On October 17, 2005, Cashe was in the gunner hatch of the lead Bradley Fighting Vehicle on a route clearance mission during a sandstorm when his vehicle struck an IED, igniting the vehicle’s fuel cell and causing its fire. Drenched in fuel and receiving small arms fire from the enemy, Cashe first helped the driver, whose uniform was on fire, put out the flames. Six soldiers were trapped in the troop compartment as fire engulfed the vehicle and they caught fire.

In complete disregard of his own safety, Cashe returned repeatedly and deliberately to remove each of his soldiers from the rear of the burning, smoke-filled vehicle and extinguished their burning uniforms. In the process, flames engulfed Cashe’s fuel-soaked uniform, causing second and third degree burns to 72 percent of his body. On his last trip to the troop compartment, Cashe rescued the sergeant. Michael Robertson, the platoon medic.

When Master Sgt. Samuel Clark, a medic, and I arrived at the scene with the rapid reaction force, Cashe’s vehicle was on fire and 25mm shells inside were cooking, creating a very chaotic scene. As we began to treat the wounded and move them to the wounded collection point, I saw Cashe – despite his injuries and severe pain – standing and moving from one wounded soldier to another to watch them and comfort them.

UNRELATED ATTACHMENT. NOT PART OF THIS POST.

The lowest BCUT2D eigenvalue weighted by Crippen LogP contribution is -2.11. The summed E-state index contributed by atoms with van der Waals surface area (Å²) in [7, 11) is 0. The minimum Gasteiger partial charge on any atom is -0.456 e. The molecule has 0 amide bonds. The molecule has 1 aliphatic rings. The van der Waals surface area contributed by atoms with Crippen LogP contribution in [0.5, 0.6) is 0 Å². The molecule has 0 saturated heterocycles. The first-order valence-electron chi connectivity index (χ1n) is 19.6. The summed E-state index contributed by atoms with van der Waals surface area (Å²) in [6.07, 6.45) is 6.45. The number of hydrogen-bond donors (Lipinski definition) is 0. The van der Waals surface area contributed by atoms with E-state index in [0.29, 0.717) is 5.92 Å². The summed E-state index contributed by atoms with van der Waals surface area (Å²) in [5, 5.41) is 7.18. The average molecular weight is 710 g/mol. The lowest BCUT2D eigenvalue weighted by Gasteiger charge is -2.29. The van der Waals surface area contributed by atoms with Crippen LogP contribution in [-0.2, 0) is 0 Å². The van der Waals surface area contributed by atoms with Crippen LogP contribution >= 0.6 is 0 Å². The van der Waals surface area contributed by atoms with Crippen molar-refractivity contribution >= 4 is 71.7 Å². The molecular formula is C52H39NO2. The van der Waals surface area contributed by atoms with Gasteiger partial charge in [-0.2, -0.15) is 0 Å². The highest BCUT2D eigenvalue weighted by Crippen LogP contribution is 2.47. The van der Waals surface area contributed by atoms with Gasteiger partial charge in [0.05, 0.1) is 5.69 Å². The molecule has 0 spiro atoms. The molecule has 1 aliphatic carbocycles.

As we finally prepared all the patients for the medevac flight to the Combat Support Hospital, Cashe remained alert and continued to inspire his soldiers to stay strong. He insisted that we treat the other nine wounded soldiers before we dealt with him and asked us to load the other wounded soldiers onto the ambulance helicopters in front of him, despite his serious injuries.

Tragically, over the next few weeks, three of the rescued soldiers died of their injuries. Sgt. Cashe 1st Class endured as long as he could, but eventually had to undergo a right leg amputation and develop multiple organ failure. He died of his injuries on November 8, 2005.